Misinformation Proliferates Surrounding Pfizer (PFE) Vaccine

Pfizer Inc. (PFE), the multinational biotechnology and pharmaceutical company, did not say that its COVID-19 vaccine is unsafe for individuals who are pregnant or breastfeeding, contrary to recent stories circulating online.

Pfizer has seen revenue skyrocket in recent quarters thanks to its popular COVID-19 vaccine. The vaccine, developed with Germany-based biotech firm BioNTech SE (BNTX), contributed more than $13 billion in revenue for Pfizer in Q1 FY 2022, more than half of the company's total quarterly revenue. But recent stories circulating online about potential new safety concerns around the vaccine could damper sales.

Key Takeaways

  • Stories circulating online that claim to show Pfizer documents describing its COVID-19 vaccine as unsafe for pregnant or breastfeeding individuals are inaccurate, per Reuters.
  • The stories have spread as uncertainty regarding the safety of vaccines remains a concern for some.
  • The FDA recently limited the use of the Johnson & Johnson COVID-19 vaccine to certain individuals over concerns about a rare blood clotting condition.
  • If the FDA limits or reverses authorization for a vaccine, it can limit sales and potentially jeopardize billions of dollars in government contracts.

Photos Circulating Do Not Show Pfizer Documents

According to Reuters, photos circulating on social media purporting to show documents from Pfizer indicating safety concerns are not accurate. The photos, which claim to show Pfizer acknowledging that "COVID-19 mRNA Vaccine BNT162b2 is not recommended during pregnancy," are actually taken from 2020 documents produced by Britain's medicines regulator. Furthermore, the documents do not show that Pfizer's vaccine is unsafe but rather point to a lack of data as of publication.

Misinformation and Vaccine Use

Since launching its vaccine late in 2020, Pfizer has worked to ease user concerns about the safety of the product. Still, many stories and claims continue to proliferate, and it can be difficult for a layperson to determine the veracity of these claims.

The situation is complicated by the shifting scientific landscape, which occasionally has led to concern for authorities at the U.S. Food and Drug Administration (FDA). For example, in early May, the FDA formally limited the use of the COVID-19 vaccine marketed by Pfizer competitor Johnson & Johnson (JNJ) to certain individuals based on concerns surrounding a rare blood clotting condition. Pfizer's Paxlovid, a drug used to treat COVID-19, has also made headlines recently over potential relapses among those treated.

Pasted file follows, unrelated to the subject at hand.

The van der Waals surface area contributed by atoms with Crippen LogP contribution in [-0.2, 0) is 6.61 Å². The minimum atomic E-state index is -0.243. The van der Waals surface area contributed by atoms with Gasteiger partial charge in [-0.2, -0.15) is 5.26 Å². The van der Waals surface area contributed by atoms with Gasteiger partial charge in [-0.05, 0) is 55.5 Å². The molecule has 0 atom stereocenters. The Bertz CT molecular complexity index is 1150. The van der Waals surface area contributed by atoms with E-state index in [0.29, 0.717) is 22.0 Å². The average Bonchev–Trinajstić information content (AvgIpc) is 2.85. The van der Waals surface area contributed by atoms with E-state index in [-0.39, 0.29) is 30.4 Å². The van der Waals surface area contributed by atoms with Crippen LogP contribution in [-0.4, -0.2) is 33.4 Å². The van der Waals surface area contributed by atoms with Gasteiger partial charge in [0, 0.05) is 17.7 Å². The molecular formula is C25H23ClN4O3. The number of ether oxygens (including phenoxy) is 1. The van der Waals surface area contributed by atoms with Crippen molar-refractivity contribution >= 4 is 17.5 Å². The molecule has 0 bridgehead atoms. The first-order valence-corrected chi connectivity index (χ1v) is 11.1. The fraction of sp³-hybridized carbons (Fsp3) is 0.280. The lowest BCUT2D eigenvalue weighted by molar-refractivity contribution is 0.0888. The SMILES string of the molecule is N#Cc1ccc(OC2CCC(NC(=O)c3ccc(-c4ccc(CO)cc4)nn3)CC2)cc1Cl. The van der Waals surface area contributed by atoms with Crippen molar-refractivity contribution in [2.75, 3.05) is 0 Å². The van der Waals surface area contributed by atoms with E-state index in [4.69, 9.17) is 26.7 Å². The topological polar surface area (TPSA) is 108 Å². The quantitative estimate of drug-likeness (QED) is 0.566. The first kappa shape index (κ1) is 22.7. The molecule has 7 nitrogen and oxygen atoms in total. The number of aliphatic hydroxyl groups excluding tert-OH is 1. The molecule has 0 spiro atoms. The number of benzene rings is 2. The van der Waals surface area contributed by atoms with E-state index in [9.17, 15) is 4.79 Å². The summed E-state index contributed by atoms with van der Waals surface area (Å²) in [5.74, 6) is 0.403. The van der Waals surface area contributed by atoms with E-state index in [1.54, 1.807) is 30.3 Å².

Potential Impact for Investors

For investors, these concerns about drug safety could affect vaccine adoption rates, which could in turn dampen Pfizer's COVID-19 vaccine sales. They could also reduce government orders for COVID-19 vaccines and treatments in the U.S. and abroad, with potentially significant impacts on Pfizer's business. The U.S. government has spent over $10 billion on Paxlovid doses for 20 million people. Should the concerns highlighted above continue or lead to the FDA reversing or changing its policy, these and other government contracts could be in jeopardy. Additionally, if the U.S. Congress fails to pass additional funding measures, the government may have to limit its purchase of next-generation COVID-19 vaccines, including Pfizer's, in the coming months.

Did Pfizer Say Its COVID-19 Vaccine Is Not Safe?

Reuters reports that documents circulating recently claiming to show that Pfizer indicated that its vaccine is not safe for those pregnant or breastfeeding are not accurate.

How Can Investors Determine the Accuracy of These Stories?

The FDA provides the latest information regarding its authorizations and recommendations.

What Is the Impact of These Concerns on Pfizer's Business?

More than half of Pfizer's Q1 FY 2022 revenue came from sales of its COVID-19 vaccine. Concerns about safety, whether legitimate or not, could affect these sales going forward.

Article Sources
Investopedia requires writers to use primary sources to support their work. These include white papers, government data, original reporting, and interviews with industry experts. We also reference original research from other reputable publishers where appropriate. You can learn more about the standards we follow in producing accurate, unbiased content in our editorial policy.
  1. Reuters. "Fact Check-Screenshots Do Not Show Pfizer Declaring Vaccines Unsafe."

  2. Pfizer Inc. "Pfizer Reports First-Quarter 2022 Results."

  3. Pfizer Inc. "COVID-19 Vaccination: Deepening the Public’s Trust Through Science."

  4. Newsweek. "What 'Pfizer Documents' Release Reveals."

  5. U.S. Food and Drug Administration. "Coronavirus (COVID-19) Update: FDA Limits Use of Janssen COVID-19 Vaccine to Certain Individuals."

  6. AP News. "Rare Cases of COVID Returning Pose Questions for Pfizer Pill."

  7. CNBC. "U.S. Will Limit Next-Generation COVID Vaccines to High-Risk People This Fall if Congress Doesn’t Approve More Funding."

Take the Next Step to Invest
×
The offers that appear in this table are from partnerships from which Investopedia receives compensation. This compensation may impact how and where listings appear. Investopedia does not include all offers available in the marketplace.
Service
Name
Description